Tarragon has peppery notes and works well with dishes with white sauces. If you want to use it in place of basil (following a 1:1 ratio), use it in chicken and fish dishes with white sauces, such as pan-seared cod with lemon-basil cream sauce.
6 basil alternatives to consider
Here are six more basil alternatives — commonly found in kitchens — that you may want to explore.
- Celery leaf
- Lemon balm
Thyme is much like oregano but with a less peppery taste. It also has lemony notes, but not as much as lemon zest. Use ½ the amount of fresh or dried thyme as a substitute for fresh or dried basil. The ideal recipes are those with red meat or red sauces.
2. Celery leaf
Celery leaves’ mild earthy notes make them a good substitute for Mediterranean cuisine that needs fresh basil. If you have celery at home, chop them and use equal amounts as the basil stated in the recipe.
Coriander and cilantro come from the same plant. The former refers to the dried seeds, while the latter refers to the leaves and stems. Coriander has floral flavors — with hints of citrus, curry, and sweetness. Following a 1:1 ratio, use it for curries, stir-fries, rice, stews, and soups.
With its lemon and spinach-like flavor, sorrel can replace basil in pesto dishes. But as it has a strong flavor, use only half the sorrel to dial it down.
Marjoram is also a member of the mint family but has woodsy and citrusy notes. It also has hints of sweetness and pine. Using a 1:1 ratio, use it to replace basil in a salad, meat, and fish dishes. You can also use it when making bruschetta.
6. Lemon balm
Lemon balm has a bright, citrusy flavor with hints of mint. It’s suitable for dishes that pop when infused with citrusy notes. These include fish dishes, salads, and even poultry. Use it in a 1:1 ratio.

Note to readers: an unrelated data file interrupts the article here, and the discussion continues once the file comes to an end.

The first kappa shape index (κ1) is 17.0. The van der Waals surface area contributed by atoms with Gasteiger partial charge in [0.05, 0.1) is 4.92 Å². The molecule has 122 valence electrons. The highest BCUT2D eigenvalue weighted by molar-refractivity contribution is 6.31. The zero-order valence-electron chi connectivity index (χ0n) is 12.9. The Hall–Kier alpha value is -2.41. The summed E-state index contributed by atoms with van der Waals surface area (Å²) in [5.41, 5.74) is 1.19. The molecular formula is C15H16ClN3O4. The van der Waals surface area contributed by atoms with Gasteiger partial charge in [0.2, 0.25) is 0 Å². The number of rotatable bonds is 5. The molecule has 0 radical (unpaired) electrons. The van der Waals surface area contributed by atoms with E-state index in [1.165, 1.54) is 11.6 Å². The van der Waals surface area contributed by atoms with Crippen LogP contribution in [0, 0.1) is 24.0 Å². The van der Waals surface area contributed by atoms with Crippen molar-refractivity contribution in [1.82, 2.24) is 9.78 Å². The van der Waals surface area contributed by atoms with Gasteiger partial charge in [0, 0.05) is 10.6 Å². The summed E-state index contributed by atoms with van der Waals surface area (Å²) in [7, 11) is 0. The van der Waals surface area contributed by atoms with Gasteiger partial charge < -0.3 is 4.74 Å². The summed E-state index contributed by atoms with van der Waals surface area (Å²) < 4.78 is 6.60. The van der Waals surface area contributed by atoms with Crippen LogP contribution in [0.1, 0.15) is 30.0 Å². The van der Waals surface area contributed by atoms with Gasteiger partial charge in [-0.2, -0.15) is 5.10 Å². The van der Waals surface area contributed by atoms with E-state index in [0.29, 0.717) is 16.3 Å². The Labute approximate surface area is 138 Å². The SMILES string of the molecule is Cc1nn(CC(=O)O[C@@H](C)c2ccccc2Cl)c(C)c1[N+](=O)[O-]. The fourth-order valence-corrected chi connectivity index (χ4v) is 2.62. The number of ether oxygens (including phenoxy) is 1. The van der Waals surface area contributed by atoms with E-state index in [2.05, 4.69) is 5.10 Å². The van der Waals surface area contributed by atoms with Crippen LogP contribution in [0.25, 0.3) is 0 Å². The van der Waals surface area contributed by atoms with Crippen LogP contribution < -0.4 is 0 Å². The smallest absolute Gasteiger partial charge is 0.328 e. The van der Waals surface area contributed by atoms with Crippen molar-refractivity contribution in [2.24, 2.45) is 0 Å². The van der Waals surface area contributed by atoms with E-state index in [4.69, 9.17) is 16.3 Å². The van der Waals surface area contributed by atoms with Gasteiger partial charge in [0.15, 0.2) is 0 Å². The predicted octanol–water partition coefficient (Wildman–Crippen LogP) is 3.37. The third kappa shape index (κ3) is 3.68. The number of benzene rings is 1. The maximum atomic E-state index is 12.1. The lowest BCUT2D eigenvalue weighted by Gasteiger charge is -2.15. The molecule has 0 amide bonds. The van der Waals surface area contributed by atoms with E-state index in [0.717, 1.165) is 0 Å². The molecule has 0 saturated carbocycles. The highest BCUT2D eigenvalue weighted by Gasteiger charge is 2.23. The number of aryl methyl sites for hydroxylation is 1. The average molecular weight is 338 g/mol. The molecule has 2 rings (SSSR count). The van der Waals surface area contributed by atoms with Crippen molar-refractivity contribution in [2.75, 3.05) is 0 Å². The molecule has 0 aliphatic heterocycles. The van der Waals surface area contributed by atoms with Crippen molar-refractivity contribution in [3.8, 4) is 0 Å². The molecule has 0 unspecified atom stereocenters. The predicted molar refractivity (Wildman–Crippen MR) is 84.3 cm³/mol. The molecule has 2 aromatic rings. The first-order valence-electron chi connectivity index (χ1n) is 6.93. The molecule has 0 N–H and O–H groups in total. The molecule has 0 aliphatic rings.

The final list of all basil substitutes
|Fresh oregano||Has similar flavor profile, great for pasta sauces and casseroles|
|Spinach||Provide basil-like color and texture, used for stir-fries|
|Mint||Bitter and minty, ideal for sauces|
|Cilantro||Tastes like mint, pepper, and lemon, good replacement in Mexican and Asian dishes|
|Fresh basil||Less dense than dried basil, ideal for dishes that need herbs|
|Dried oregano||Has peppery taste, great for dishes with root vegetables and red meat|
|Italian seasoning||Spice mix similar to basil, used in Italian dishes|
|Tarragon||Has peppery notes, works well with dishes with white sauces|
|Thyme||Similar to oregano, good for red meat or red sauces|
|Celery leaf||Has mild earthy notes, used in Mediterranean cuisine|
|Coriander||Comes with has floral flavors, perfect for for curries, stir-fries, rice, stews, and soups|
|Sorrel||Has spinach-like flavor, common basil replacement in pesto dishes|
|Marjoram||Has woodsy and citrusy flavors, good for salad, meat, and fish dishes|
|Lemon balm||Has bright, citrusy flavor with hints of mint, great in fish dishes and salads|
What about Thai basil?
The purple-stemmed and perennial Thai basil has a more prominent anise flavor. It has a licorice-like gastronomic appeal and offers more spice — as opposed to the sweet flavor of basil, more commonly used in Italian and Mediterranean dishes.
Because of its spicy flavor profile, it is used to jazz up many Asian dishes, including Thai basil chicken, pad thai, and Vietnamese pho.
Can I Use Tulsi Instead of Thai Basil?
Tulsi and Thai basil belong to different basil species and have vastly different flavor profiles, so you can hardly use one instead another. Tulsi’s bitter and pepper notes are absent in Thai basil, and Thai basil’s licorice and anise flavors can’t be found in Tulsi.
Holy basil, also known as tulsi, has a bitter and peppery flavor and is commonly found in recipes for Indian dishes.